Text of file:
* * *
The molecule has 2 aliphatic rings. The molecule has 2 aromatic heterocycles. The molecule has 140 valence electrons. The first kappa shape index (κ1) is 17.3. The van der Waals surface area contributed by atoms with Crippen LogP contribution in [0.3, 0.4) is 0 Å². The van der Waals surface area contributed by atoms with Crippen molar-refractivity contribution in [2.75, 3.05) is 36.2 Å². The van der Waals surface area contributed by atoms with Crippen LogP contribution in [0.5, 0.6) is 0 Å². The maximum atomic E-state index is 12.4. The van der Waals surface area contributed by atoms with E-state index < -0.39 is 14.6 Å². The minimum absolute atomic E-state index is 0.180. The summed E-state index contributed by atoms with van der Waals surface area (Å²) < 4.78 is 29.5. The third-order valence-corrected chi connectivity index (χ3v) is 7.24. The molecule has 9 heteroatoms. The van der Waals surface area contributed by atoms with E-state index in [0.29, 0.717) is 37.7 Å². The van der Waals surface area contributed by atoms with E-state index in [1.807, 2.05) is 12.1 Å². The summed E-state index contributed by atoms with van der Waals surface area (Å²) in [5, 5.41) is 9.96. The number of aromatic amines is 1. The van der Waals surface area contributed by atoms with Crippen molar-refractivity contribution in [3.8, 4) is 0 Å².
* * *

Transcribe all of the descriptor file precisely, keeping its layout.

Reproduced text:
The molecule has 2 aliphatic rings. The molecule has 2 aromatic heterocycles. The molecule has 140 valence electrons. The first kappa shape index (κ1) is 17.3. The van der Waals surface area contributed by atoms with Crippen LogP contribution in [0.3, 0.4) is 0 Å². The van der Waals surface area contributed by atoms with Crippen molar-refractivity contribution in [2.75, 3.05) is 36.2 Å². The van der Waals surface area contributed by atoms with Crippen LogP contribution in [0.5, 0.6) is 0 Å². The maximum atomic E-state index is 12.4. The van der Waals surface area contributed by atoms with E-state index < -0.39 is 14.6 Å². The minimum absolute atomic E-state index is 0.180. The summed E-state index contributed by atoms with van der Waals surface area (Å²) < 4.78 is 29.5. The third-order valence-corrected chi connectivity index (χ3v) is 7.24. The molecule has 9 heteroatoms. The van der Waals surface area contributed by atoms with E-state index in [0.29, 0.717) is 37.7 Å². The van der Waals surface area contributed by atoms with E-state index in [1.807, 2.05) is 12.1 Å². The summed E-state index contributed by atoms with van der Waals surface area (Å²) in [5, 5.41) is 9.96. The number of aromatic amines is 1. The van der Waals surface area contributed by atoms with Crippen molar-refractivity contribution in [3.8, 4) is 0 Å².